CGS in the News
"Where Life Becomes Numbers and Numbers Come to Life"
The term bioinformatics did not exist fifteen years ago, and although roots of this new field of biomedical science were clearly present in various areas of biology, computer science, biomathematical modeling, and systems analysis, interdisciplinary efforts merging these areas were rudimentary and often considered by biologists with suspicion. Over the past decade, bioinformatics has effected a change in biological thinking and experimentation that is unprecedented in the biosciences and may even be more radical and rapid than the development of quantum physics at the beginning of the 20th century. It has become close to impossible to find a modern issue of Science or Nature that would not in some form discuss bioinformatics. Accompanying this enormous interest in academic science is a blossoming job market for individuals with strong training in both biology and computer science, mathematics and statistics.
While bioinformatics has moved to a well-noted position in the biomedical sciences, it constitutes only the beginning of a trend toward mathematical quantitation and the consideration of biological phenomena as the manifestation of complex dynamical systems. Presently, methods of sequence alignment, expression arraying, and clustering of genes dominate bioinformatics, but once standards for these tasks have been established and solidified, questions of gene function and interactions among genes, proteins, lipids, and other metabolites will move to the forefront. Forward-looking scientists have been recognizing this trend for some while and begun to champion the field of systems biology, which deals with the integration of detailed information into large biological networks.
Bioinformatics at MUSC spans a broad range of activities in systems biology, from algorithm development for basic biological research problems to applications of clinical import. Graduate students and post-doctoral fellows are involved in these endeavors, and the main theme of their education and training is "tool making." These tools consist of software for particular research problems that originate in the biological or clinical departments, of mathematical models for specific phenomena, or of theoretical advancements that target open questions in systems biology. Special foci are currently microarray analysis, clustering, transcription factor networks, proteomics, metabolic pathway analysis, and general techniques for biomedical data mining and storage, machine learning, and mathematical modeling.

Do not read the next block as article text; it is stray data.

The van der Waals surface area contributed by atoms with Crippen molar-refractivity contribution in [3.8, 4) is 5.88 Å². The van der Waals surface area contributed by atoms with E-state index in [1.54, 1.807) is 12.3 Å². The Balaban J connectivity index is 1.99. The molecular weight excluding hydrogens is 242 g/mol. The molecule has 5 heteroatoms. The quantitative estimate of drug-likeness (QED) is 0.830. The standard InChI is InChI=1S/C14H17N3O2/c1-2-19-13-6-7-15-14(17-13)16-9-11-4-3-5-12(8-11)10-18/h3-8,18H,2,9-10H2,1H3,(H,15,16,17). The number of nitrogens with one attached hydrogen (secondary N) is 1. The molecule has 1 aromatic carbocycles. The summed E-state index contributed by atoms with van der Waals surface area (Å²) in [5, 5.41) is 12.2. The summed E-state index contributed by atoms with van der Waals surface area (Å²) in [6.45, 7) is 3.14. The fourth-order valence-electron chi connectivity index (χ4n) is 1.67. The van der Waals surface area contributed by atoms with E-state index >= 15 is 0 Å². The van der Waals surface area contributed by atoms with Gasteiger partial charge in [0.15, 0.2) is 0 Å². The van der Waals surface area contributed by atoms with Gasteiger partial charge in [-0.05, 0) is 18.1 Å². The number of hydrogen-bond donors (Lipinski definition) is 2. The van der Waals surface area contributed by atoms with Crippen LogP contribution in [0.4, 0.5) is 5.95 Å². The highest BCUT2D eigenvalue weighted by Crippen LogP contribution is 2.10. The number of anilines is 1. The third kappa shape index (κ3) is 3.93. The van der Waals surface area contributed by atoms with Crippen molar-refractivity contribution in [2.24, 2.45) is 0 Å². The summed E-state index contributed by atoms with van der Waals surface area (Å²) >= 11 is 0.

Because bioinformatics is interdisciplinary and, on one hand, develops new methods of analysis and theory and on the other hand applies these methods to open questions in molecular biology and medicine, students need to have a strong interest and develop solid expertise in a biological subject area as well as in computation, mathematics, and statistics. MUSC's graduate program in bioinformatics is designed to facilitate mastering these dual needs. It is geared toward biologists and biochemists who are intrigued by mathematics and computation, and toward computer scientists, engineers, and mathematicians who would like to apply their knowledge to fascinating and challenging problems in modern biology and medicine. The course of study is designed such that individuals from both groups will complement their background in one area with new expertise in the other. Numerous research topics are available for students to advance theory or to focus on particular applications.